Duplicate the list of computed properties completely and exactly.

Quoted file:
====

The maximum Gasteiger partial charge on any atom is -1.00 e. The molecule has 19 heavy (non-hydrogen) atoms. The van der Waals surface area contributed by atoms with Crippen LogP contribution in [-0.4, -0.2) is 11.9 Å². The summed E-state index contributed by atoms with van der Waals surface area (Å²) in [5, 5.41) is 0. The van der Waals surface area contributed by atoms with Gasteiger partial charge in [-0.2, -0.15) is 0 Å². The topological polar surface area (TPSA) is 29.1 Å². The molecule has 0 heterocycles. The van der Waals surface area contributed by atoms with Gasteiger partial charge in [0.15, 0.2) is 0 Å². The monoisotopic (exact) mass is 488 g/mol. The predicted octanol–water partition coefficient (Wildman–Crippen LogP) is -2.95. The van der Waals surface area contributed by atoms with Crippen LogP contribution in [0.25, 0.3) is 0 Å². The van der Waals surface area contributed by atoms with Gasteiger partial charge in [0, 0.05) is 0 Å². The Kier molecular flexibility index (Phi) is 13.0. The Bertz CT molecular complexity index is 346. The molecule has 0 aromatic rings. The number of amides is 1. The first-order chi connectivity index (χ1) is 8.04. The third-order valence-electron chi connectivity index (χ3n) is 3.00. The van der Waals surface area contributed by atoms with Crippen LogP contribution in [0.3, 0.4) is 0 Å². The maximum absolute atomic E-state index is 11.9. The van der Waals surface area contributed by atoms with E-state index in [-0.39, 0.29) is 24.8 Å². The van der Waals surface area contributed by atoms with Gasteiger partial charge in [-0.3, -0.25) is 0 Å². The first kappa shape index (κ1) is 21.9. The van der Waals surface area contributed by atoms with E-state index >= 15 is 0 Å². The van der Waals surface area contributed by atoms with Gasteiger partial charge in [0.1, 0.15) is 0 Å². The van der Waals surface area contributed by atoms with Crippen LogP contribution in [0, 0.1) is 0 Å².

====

The maximum Gasteiger partial charge on any atom is -1.00 e. The molecule has 19 heavy (non-hydrogen) atoms. The van der Waals surface area contributed by atoms with Crippen LogP contribution in [-0.4, -0.2) is 11.9 Å². The summed E-state index contributed by atoms with van der Waals surface area (Å²) in [5, 5.41) is 0. The van der Waals surface area contributed by atoms with Gasteiger partial charge in [-0.2, -0.15) is 0 Å². The topological polar surface area (TPSA) is 29.1 Å². The molecule has 0 heterocycles. The van der Waals surface area contributed by atoms with Gasteiger partial charge in [0.15, 0.2) is 0 Å². The monoisotopic (exact) mass is 488 g/mol. The predicted octanol–water partition coefficient (Wildman–Crippen LogP) is -2.95. The van der Waals surface area contributed by atoms with Crippen LogP contribution in [0.25, 0.3) is 0 Å². The van der Waals surface area contributed by atoms with Gasteiger partial charge in [0, 0.05) is 0 Å². The Kier molecular flexibility index (Phi) is 13.0. The Bertz CT molecular complexity index is 346. The molecule has 0 aromatic rings. The number of amides is 1. The first-order chi connectivity index (χ1) is 8.04. The third-order valence-electron chi connectivity index (χ3n) is 3.00. The van der Waals surface area contributed by atoms with Crippen LogP contribution in [0.3, 0.4) is 0 Å². The maximum absolute atomic E-state index is 11.9. The van der Waals surface area contributed by atoms with E-state index in [-0.39, 0.29) is 24.8 Å². The van der Waals surface area contributed by atoms with Gasteiger partial charge in [-0.3, -0.25) is 0 Å². The first kappa shape index (κ1) is 21.9. The van der Waals surface area contributed by atoms with E-state index >= 15 is 0 Å². The van der Waals surface area contributed by atoms with Gasteiger partial charge in [0.1, 0.15) is 0 Å². The van der Waals surface area contributed by atoms with Crippen LogP contribution in [0, 0.1) is 0 Å².